• Finish Strong

    Lucy Bradshaw

    Imagine running a 400 meter dash. If you are in first place for the first 350 meters and then fall down, you will not win the race. Running a race and managing a project are not that different!

    I’ve been managing projects for over 10 years at various types of companies and I’ve learned a lot through my experience and missteps. I’d like to share some of the pitfalls I’ve run into and how to avoid them.

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  • What Every Non-Profit Should Ask When Doing a Redesign

    Clayton Dewey

    I’m tired of non-profits getting burned. At tech conferences, so often the happy hour conversation turns into a tech therapy session. As fun as it is to rant against clunky systems, it frustrates me that the people doing some of the most important work are often the ones most hampered by technology.

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  • Reporting Bugs and Using Chainsaws Effectively

    James Nettik

    Have you ever owned a chainsaw? When I was a teenager, I was helping my dad with something in the garage. I don’t remember what we were working on, but I do remember it was the last thing on Earth I wanted to be doing. Since this was before social media and mobile phones were the distractions they are today, I found myself reading the instruction manual of our chainsaw. While wading through pages of safety disclaimers, I came across one that made me pause.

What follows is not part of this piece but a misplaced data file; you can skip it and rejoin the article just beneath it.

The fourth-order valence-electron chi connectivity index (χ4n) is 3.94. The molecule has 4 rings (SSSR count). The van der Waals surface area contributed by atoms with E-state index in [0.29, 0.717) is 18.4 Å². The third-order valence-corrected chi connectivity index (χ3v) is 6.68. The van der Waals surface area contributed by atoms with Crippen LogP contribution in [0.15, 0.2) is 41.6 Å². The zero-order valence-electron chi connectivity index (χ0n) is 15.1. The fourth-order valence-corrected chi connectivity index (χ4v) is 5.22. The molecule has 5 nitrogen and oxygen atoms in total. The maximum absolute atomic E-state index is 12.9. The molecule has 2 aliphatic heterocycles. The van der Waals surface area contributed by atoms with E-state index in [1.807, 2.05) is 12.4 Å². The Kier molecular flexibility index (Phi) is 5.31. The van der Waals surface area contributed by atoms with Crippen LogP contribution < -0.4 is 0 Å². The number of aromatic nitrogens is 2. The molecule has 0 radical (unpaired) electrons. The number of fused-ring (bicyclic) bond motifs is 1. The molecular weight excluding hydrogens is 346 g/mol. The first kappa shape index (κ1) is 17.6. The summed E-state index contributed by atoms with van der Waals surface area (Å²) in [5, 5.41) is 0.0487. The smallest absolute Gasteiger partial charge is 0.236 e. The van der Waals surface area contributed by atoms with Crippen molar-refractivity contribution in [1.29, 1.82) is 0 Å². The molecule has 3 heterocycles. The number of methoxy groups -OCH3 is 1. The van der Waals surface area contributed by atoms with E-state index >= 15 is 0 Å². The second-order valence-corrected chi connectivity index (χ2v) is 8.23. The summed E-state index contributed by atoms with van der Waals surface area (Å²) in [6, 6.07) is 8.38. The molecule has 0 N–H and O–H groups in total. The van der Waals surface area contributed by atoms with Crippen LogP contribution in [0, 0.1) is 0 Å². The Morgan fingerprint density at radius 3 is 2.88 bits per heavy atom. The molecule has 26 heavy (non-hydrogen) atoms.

“Do not attempt to stop chain with hands.”

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  • Group Code Reviews

    John Ferris

    Code reviews help assure quality. They’re also an invaluable professional development tool. Important as they are, we’ve always struggled implementing a successful code review process at Aten – but that's changing. Over the last few months our front-end team has been doing group code reviews and they've already proven to be useful.

    Traditional Code Reviews

    Every place I’ve worked with a successful code review process was an organization where a team of engineers, with overlapping disciplines, worked on the same code base.

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  • Defining Design

    Ken Woodworth

    The time of Designers handing off full page comps is long gone. As front-end development shifts to more modular approaches, designers must change their processes to better collaborate in this new ecosystem. How does a designer ensure front-end developers carry through those important details that make a design unique? Being able to define — in concrete terms — the details that make up a design is key to successfully implementing that design.